Here’s a repost of an item I just wrote for OneShul:
There are 4 mitzvot associated with Purim:
- Hearing the Megillah
- Eating a festive meal
- Sharing food with friends (Mishloach manot)
- Giving tzedakah
With regard to tzedakah, it is the ONE time of year when, if someone comes to your door asking for tzedakah, you MAY NOT ask them for their reference (in many communities you usually ask to see their referral from a local Rabbi, which is required of anyone collecting door to door because people have come through as part of a scam).
From this concept – that giving tzedakah is more than a general mitzvah but one specifically associated with the holiday; and that people may request without a referral – we understand that Purim is the one holiday where we can make requests of God without concern for whether or not we merit the request.
This resonates with me because of something I’ve struggled with for a while, which is the act of asking – 3 times a day – for help. It dawned on me that God stands waiting, WANTING to help us but will not until we make the invitation.
Certainly God wants us to be strong, and able, and competant. God has no desire for us to be completely dependant. But God wants to help, too. To be a partner with us in our growth.
So I’m learning – transitioning my kavannah from the general universal “help the Jewish people to…” or the outward-focused “I’m asking You to help so-and-so because maybe You didn’t notice that they needed it…” to the very specific and personal.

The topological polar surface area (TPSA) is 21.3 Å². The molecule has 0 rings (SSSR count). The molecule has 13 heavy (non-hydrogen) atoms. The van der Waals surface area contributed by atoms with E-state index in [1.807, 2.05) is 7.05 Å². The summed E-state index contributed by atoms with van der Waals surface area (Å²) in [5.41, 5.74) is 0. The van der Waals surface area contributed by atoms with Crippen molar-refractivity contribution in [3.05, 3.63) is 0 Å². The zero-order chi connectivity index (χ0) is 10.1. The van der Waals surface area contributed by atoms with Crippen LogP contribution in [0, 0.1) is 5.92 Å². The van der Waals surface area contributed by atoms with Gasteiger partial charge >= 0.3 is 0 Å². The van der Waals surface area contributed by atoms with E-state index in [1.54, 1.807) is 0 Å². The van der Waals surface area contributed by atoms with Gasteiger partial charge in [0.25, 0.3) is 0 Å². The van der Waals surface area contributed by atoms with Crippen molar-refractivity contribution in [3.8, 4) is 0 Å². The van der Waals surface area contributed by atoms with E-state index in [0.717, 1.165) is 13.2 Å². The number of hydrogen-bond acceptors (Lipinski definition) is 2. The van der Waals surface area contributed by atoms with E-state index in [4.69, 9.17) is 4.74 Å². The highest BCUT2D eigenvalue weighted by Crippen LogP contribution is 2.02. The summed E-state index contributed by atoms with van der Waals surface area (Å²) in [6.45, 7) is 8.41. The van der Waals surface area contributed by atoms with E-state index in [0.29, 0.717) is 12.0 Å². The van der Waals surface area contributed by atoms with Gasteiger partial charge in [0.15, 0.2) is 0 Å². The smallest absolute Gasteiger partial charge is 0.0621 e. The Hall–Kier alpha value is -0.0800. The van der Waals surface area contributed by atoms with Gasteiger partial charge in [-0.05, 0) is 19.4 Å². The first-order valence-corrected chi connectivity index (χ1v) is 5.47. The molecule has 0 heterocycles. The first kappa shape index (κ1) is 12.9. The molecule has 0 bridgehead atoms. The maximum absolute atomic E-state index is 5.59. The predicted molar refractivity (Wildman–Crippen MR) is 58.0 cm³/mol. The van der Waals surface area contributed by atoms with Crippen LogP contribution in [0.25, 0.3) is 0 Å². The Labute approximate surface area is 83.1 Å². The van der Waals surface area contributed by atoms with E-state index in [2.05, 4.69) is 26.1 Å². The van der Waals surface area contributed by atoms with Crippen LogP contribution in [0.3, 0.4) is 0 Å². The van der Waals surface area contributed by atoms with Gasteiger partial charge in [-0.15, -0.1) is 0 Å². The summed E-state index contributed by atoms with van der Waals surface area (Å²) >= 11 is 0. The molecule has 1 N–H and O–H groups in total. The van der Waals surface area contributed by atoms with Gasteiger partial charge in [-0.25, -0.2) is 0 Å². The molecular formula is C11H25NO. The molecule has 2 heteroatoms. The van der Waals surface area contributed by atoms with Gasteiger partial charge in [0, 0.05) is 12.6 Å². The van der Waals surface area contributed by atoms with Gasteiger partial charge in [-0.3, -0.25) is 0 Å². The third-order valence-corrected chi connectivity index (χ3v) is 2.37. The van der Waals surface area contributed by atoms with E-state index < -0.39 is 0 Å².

“Hashem, I’m asking for this help, these gifts of insight, rescue, healing, redemption, self-control, perspective, and yes, even cash (or at least the opportunity to earn my fair share) – for myself. Because at the end of the day, that’s the only person I have a right to ask for. Maybe the answer is “no”. Maybe it’s “not yet”. But I’m standing here, as hard as it may be, to fulfil my obligation to ask so that you have the opportunity to answer.”
BUT, when we pray on Purim, it is with the idea in our heart that God MUST grant our request regardless of whether we are deserving, regardless of whether we have the proper references to back it up. There is no option to refuse, or say “maybe”, or “not yet”. If we show up at God’s door, hat in hand, tzedakah must be given.
And *this* is one of the (appropriate, holy, etc) reasons why the holiday is associated with drinking. In order to “loosen up”, to lower our inhibitions, to give us a shot of liquid courage so that we could find within us the temerity to go before Our Creator and make a demand, and to do so with the idea that not only will we NOT be destroyed on the spot, but that our brazen request will be granted.
In Judaism, there is a time and a place for almost everything, including cohones.
As we pray Wednesday and Thursday, I hope we all find the courage to know what we truly need, and stand firm as we demand it with the real expectation of having our demands fulfilled.